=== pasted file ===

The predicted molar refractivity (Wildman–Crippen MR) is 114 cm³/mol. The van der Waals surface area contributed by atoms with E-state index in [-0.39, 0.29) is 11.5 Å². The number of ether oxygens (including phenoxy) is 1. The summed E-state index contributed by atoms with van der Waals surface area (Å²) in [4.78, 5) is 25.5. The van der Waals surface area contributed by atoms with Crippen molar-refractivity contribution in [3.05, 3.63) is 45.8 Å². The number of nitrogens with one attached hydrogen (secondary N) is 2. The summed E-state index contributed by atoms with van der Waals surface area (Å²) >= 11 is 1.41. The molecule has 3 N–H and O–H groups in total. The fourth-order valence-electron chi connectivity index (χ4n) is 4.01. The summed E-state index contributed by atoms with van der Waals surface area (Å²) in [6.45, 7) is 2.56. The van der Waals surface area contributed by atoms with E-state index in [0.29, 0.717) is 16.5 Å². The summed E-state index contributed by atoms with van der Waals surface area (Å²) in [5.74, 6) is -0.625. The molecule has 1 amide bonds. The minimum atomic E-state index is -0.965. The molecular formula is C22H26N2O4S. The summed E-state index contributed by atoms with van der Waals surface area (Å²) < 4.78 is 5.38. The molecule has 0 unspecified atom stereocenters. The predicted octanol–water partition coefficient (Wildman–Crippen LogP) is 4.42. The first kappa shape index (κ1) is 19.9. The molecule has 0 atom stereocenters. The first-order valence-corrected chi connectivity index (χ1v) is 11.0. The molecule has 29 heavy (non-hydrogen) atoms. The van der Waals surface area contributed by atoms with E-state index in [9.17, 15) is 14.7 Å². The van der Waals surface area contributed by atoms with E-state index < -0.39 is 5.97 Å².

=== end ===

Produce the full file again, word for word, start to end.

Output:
The predicted molar refractivity (Wildman–Crippen MR) is 114 cm³/mol. The van der Waals surface area contributed by atoms with E-state index in [-0.39, 0.29) is 11.5 Å². The number of ether oxygens (including phenoxy) is 1. The summed E-state index contributed by atoms with van der Waals surface area (Å²) in [4.78, 5) is 25.5. The van der Waals surface area contributed by atoms with Crippen molar-refractivity contribution in [3.05, 3.63) is 45.8 Å². The number of nitrogens with one attached hydrogen (secondary N) is 2. The summed E-state index contributed by atoms with van der Waals surface area (Å²) >= 11 is 1.41. The molecule has 3 N–H and O–H groups in total. The fourth-order valence-electron chi connectivity index (χ4n) is 4.01. The summed E-state index contributed by atoms with van der Waals surface area (Å²) in [6.45, 7) is 2.56. The van der Waals surface area contributed by atoms with E-state index in [0.29, 0.717) is 16.5 Å². The summed E-state index contributed by atoms with van der Waals surface area (Å²) in [5.74, 6) is -0.625. The molecule has 1 amide bonds. The minimum atomic E-state index is -0.965. The molecular formula is C22H26N2O4S. The summed E-state index contributed by atoms with van der Waals surface area (Å²) < 4.78 is 5.38. The molecule has 0 unspecified atom stereocenters. The predicted octanol–water partition coefficient (Wildman–Crippen LogP) is 4.42. The first kappa shape index (κ1) is 19.9. The molecule has 0 atom stereocenters. The first-order valence-corrected chi connectivity index (χ1v) is 11.0. The molecule has 29 heavy (non-hydrogen) atoms. The van der Waals surface area contributed by atoms with E-state index in [9.17, 15) is 14.7 Å². The van der Waals surface area contributed by atoms with E-state index < -0.39 is 5.97 Å².